A delayed-release system could help produce more effective vaccines against a number of diseases, including cancer.
DNA is the basis for these vaccines
Scientists from Massachusetts Institute of Technology encased their "DNA vaccines" in biodegradeable spheres.
They do not break down and release the vaccine until they are carried to key locations such as the lymph nodes.
The researchers, writing in the journal Nature Materials, say it should mean a far more powerful vaccine - which might be able to target tumours.
DNA vaccines, which instead of a whole virus contain fragments of genetic material from a virus or bacteria.
Doctors see them as a modern alternative to traditional vaccines, possibly working against a wide variety of illnesses with fewer side-effects.
It is possible that they could deliver a life-long immunity to certain infections for which there is a vaccine, but only one which gives a few year's protection.
Instead of giving the patient a dose of dead viruses, or weakened live viruses, in order to train the immune system to tackle the real thing in the event of a genuine infection, the DNA sections are injected into human cells.
They cell's machinery uses this DNA information to start churning out body chemicals specific to the virus - and it is these which are picked up by the immune system.
When a real infection happens, the same proteins are produced, and the immune system detects this and launches an attack that should stop the invading organism in its tracks.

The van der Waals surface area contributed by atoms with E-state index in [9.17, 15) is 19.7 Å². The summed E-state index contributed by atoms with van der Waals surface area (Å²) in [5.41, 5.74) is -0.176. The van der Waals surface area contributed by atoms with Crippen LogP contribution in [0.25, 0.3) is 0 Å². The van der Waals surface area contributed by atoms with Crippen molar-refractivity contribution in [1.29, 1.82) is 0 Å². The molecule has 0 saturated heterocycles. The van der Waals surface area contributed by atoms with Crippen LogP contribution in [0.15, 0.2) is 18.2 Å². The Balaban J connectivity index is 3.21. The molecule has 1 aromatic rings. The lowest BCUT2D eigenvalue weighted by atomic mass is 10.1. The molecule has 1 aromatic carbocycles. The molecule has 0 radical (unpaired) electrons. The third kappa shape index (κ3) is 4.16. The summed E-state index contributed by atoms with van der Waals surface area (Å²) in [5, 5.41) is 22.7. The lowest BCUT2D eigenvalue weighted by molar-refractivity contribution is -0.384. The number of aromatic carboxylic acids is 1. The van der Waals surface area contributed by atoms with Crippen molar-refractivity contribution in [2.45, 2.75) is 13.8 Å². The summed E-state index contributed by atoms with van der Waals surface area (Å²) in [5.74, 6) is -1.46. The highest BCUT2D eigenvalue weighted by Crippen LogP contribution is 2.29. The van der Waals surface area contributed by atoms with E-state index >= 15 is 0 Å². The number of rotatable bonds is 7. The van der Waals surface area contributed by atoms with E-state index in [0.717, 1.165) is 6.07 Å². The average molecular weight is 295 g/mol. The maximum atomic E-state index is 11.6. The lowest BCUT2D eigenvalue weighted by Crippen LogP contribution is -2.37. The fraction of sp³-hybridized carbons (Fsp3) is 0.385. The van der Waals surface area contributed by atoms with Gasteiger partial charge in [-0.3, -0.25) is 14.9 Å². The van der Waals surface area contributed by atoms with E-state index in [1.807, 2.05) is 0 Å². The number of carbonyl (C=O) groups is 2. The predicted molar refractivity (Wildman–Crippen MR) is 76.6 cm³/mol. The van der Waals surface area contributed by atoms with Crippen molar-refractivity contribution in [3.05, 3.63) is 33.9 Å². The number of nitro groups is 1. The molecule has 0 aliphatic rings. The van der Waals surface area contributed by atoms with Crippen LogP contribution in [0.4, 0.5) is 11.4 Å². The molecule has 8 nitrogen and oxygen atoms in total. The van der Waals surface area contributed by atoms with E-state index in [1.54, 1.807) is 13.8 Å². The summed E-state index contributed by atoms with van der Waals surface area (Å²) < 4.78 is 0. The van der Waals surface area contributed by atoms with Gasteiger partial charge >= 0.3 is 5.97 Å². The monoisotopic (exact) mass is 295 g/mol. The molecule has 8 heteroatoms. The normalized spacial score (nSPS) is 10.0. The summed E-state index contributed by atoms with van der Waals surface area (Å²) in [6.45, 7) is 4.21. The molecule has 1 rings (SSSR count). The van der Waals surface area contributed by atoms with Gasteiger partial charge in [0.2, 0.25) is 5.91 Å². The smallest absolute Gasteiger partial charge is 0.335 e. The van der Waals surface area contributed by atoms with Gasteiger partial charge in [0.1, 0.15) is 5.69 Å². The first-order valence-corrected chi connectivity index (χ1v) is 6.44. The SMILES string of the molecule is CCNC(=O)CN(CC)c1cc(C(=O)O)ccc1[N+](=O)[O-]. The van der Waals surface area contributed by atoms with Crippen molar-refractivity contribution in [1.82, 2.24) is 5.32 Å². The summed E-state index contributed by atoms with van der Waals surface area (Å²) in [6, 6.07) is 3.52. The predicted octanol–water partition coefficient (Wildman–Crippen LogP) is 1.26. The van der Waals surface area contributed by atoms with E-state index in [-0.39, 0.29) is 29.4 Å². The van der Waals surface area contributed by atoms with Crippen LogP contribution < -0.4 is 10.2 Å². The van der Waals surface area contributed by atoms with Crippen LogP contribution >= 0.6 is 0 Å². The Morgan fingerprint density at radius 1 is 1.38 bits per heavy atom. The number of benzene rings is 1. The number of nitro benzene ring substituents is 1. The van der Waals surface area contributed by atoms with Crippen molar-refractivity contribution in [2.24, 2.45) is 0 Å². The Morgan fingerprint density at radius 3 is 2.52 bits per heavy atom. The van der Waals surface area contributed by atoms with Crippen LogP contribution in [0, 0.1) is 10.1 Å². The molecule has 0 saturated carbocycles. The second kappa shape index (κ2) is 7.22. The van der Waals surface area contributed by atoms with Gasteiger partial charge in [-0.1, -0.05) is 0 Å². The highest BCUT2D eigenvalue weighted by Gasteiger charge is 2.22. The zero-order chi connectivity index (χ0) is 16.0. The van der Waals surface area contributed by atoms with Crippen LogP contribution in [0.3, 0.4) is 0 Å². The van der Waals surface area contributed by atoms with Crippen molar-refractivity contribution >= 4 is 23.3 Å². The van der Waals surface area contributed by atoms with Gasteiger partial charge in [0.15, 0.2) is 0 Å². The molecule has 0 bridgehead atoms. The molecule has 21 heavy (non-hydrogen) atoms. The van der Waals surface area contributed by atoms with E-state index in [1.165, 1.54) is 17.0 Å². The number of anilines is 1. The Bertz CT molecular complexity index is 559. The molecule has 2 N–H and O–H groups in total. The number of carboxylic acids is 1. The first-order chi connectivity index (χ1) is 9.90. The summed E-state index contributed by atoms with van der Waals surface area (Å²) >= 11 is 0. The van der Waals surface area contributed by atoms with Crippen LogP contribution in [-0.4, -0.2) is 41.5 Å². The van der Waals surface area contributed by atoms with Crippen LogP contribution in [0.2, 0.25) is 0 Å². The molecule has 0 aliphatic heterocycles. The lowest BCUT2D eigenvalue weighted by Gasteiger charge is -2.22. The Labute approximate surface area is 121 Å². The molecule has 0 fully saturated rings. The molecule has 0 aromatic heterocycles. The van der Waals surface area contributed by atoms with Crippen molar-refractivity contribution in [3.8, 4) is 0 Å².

However, the machinery of the immune system is complex - and it is important that these DNA fragments make it back to the lymph nodes so that the correct immune cells can be generated.
If this does not happen, these proteins may trigger an unwelcome response in immune system cells outside the lymph nodes - and actually make the immune system downgrade the potential threat they pose, meaning the vaccine will not work properly.
The MIT researchers aimed to find a way to delay exposing the immune system to their vaccine-generated proteins until they have been carried back into the lymph nodes.
They use a biodegradeable polymer sphere which is just the right size to be picked up by immune cells called dendritic cells, whose role is to grab a potential threat - be it bacterium or virus, then move back to the lymph nodes where it can be used as the basis for a full immune response.
The dendritic cell engulfs the sphere, which does not burst immediately, but gradually breaks down and will release its content for at least 24 hours.
The researchers are hoping that this will mean a far more efficient immune response - and believe that this could mean that DNA vaccines targeting cancer could be made to work effectively.
To test this, they developed a DNA vaccine for a particular type of tumour cells in mice.
They found that their vaccine was far better at suppressing the growth of tumour cells when it was encased in the polymer sphere.